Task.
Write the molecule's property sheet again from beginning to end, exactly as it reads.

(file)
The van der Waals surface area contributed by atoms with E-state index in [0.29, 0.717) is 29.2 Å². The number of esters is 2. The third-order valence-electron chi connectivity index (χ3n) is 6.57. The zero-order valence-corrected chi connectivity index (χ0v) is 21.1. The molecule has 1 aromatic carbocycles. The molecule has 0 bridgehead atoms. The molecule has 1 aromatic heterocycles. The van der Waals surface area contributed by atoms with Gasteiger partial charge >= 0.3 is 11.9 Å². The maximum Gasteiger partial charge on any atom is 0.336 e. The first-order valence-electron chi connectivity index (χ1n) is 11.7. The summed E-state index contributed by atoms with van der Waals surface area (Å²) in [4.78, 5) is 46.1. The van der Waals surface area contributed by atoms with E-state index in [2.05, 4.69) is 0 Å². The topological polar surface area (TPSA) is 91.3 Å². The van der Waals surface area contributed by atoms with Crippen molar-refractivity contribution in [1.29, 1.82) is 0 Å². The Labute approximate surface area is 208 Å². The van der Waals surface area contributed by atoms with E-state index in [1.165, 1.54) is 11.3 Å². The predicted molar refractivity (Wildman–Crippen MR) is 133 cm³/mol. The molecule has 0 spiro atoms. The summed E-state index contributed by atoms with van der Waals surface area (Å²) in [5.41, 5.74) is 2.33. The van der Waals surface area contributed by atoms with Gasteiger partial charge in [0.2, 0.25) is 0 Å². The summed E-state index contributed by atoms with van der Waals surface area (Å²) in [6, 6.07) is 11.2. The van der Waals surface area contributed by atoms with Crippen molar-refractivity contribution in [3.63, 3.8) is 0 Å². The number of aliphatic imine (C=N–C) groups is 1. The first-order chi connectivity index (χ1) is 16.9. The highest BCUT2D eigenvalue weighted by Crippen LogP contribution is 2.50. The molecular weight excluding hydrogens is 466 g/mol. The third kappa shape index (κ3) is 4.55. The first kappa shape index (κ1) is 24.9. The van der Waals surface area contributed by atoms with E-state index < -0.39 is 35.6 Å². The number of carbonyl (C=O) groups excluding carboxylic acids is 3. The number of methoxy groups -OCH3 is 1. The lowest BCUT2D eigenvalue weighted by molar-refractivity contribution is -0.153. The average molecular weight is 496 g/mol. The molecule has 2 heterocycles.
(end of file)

The van der Waals surface area contributed by atoms with E-state index in [0.29, 0.717) is 29.2 Å². The number of esters is 2. The third-order valence-electron chi connectivity index (χ3n) is 6.57. The zero-order valence-corrected chi connectivity index (χ0v) is 21.1. The molecule has 1 aromatic carbocycles. The molecule has 0 bridgehead atoms. The molecule has 1 aromatic heterocycles. The van der Waals surface area contributed by atoms with Gasteiger partial charge >= 0.3 is 11.9 Å². The maximum Gasteiger partial charge on any atom is 0.336 e. The first-order valence-electron chi connectivity index (χ1n) is 11.7. The summed E-state index contributed by atoms with van der Waals surface area (Å²) in [4.78, 5) is 46.1. The van der Waals surface area contributed by atoms with E-state index in [2.05, 4.69) is 0 Å². The topological polar surface area (TPSA) is 91.3 Å². The van der Waals surface area contributed by atoms with Crippen molar-refractivity contribution in [1.29, 1.82) is 0 Å². The Labute approximate surface area is 208 Å². The van der Waals surface area contributed by atoms with E-state index in [1.165, 1.54) is 11.3 Å². The predicted molar refractivity (Wildman–Crippen MR) is 133 cm³/mol. The molecule has 0 spiro atoms. The summed E-state index contributed by atoms with van der Waals surface area (Å²) in [5.41, 5.74) is 2.33. The van der Waals surface area contributed by atoms with Gasteiger partial charge in [0.2, 0.25) is 0 Å². The summed E-state index contributed by atoms with van der Waals surface area (Å²) in [6, 6.07) is 11.2. The van der Waals surface area contributed by atoms with Crippen molar-refractivity contribution in [3.63, 3.8) is 0 Å². The number of aliphatic imine (C=N–C) groups is 1. The first-order chi connectivity index (χ1) is 16.9. The highest BCUT2D eigenvalue weighted by Crippen LogP contribution is 2.50. The molecular weight excluding hydrogens is 466 g/mol. The third kappa shape index (κ3) is 4.55. The first kappa shape index (κ1) is 24.9. The van der Waals surface area contributed by atoms with E-state index < -0.39 is 35.6 Å². The number of carbonyl (C=O) groups excluding carboxylic acids is 3. The number of methoxy groups -OCH3 is 1. The lowest BCUT2D eigenvalue weighted by molar-refractivity contribution is -0.153. The average molecular weight is 496 g/mol. The molecule has 2 heterocycles.